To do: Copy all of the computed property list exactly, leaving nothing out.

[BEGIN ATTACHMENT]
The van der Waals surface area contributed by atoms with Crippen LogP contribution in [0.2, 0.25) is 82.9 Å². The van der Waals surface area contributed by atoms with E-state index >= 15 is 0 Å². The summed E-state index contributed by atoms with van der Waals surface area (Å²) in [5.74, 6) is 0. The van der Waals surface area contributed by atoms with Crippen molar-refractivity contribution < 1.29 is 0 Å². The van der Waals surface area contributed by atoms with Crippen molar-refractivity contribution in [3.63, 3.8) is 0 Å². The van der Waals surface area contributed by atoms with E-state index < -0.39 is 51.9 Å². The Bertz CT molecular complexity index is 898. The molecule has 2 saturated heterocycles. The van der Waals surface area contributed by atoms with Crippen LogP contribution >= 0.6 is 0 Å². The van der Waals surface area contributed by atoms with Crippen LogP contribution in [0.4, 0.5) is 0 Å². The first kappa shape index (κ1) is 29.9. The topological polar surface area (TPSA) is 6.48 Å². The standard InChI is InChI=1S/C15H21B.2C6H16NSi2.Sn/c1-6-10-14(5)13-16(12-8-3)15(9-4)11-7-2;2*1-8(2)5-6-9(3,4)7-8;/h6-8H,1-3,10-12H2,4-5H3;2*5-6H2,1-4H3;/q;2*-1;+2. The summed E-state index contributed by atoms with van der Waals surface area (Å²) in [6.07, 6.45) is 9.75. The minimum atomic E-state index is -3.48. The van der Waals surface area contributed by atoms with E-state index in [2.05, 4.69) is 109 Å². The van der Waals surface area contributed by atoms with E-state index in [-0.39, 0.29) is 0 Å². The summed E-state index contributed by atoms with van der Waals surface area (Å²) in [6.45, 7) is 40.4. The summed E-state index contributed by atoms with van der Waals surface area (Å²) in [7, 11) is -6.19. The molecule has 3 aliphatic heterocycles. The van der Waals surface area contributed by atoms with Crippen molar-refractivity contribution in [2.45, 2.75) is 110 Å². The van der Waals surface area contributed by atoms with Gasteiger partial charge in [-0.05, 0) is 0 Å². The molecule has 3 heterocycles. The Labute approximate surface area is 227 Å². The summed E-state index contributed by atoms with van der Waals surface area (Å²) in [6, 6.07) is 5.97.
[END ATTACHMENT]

The van der Waals surface area contributed by atoms with Crippen LogP contribution in [0.2, 0.25) is 82.9 Å². The van der Waals surface area contributed by atoms with E-state index >= 15 is 0 Å². The summed E-state index contributed by atoms with van der Waals surface area (Å²) in [5.74, 6) is 0. The van der Waals surface area contributed by atoms with Crippen molar-refractivity contribution < 1.29 is 0 Å². The van der Waals surface area contributed by atoms with Crippen molar-refractivity contribution in [3.63, 3.8) is 0 Å². The van der Waals surface area contributed by atoms with E-state index < -0.39 is 51.9 Å². The Bertz CT molecular complexity index is 898. The molecule has 2 saturated heterocycles. The van der Waals surface area contributed by atoms with Crippen LogP contribution >= 0.6 is 0 Å². The van der Waals surface area contributed by atoms with Crippen LogP contribution in [0.4, 0.5) is 0 Å². The first kappa shape index (κ1) is 29.9. The topological polar surface area (TPSA) is 6.48 Å². The standard InChI is InChI=1S/C15H21B.2C6H16NSi2.Sn/c1-6-10-14(5)13-16(12-8-3)15(9-4)11-7-2;2*1-8(2)5-6-9(3,4)7-8;/h6-8H,1-3,10-12H2,4-5H3;2*5-6H2,1-4H3;/q;2*-1;+2. The summed E-state index contributed by atoms with van der Waals surface area (Å²) in [6.07, 6.45) is 9.75. The minimum atomic E-state index is -3.48. The van der Waals surface area contributed by atoms with E-state index in [2.05, 4.69) is 109 Å². The van der Waals surface area contributed by atoms with E-state index in [-0.39, 0.29) is 0 Å². The summed E-state index contributed by atoms with van der Waals surface area (Å²) in [6.45, 7) is 40.4. The summed E-state index contributed by atoms with van der Waals surface area (Å²) in [7, 11) is -6.19. The molecule has 3 aliphatic heterocycles. The van der Waals surface area contributed by atoms with Crippen molar-refractivity contribution in [2.45, 2.75) is 110 Å². The van der Waals surface area contributed by atoms with Gasteiger partial charge in [-0.05, 0) is 0 Å². The molecule has 3 heterocycles. The Labute approximate surface area is 227 Å². The summed E-state index contributed by atoms with van der Waals surface area (Å²) in [6, 6.07) is 5.97.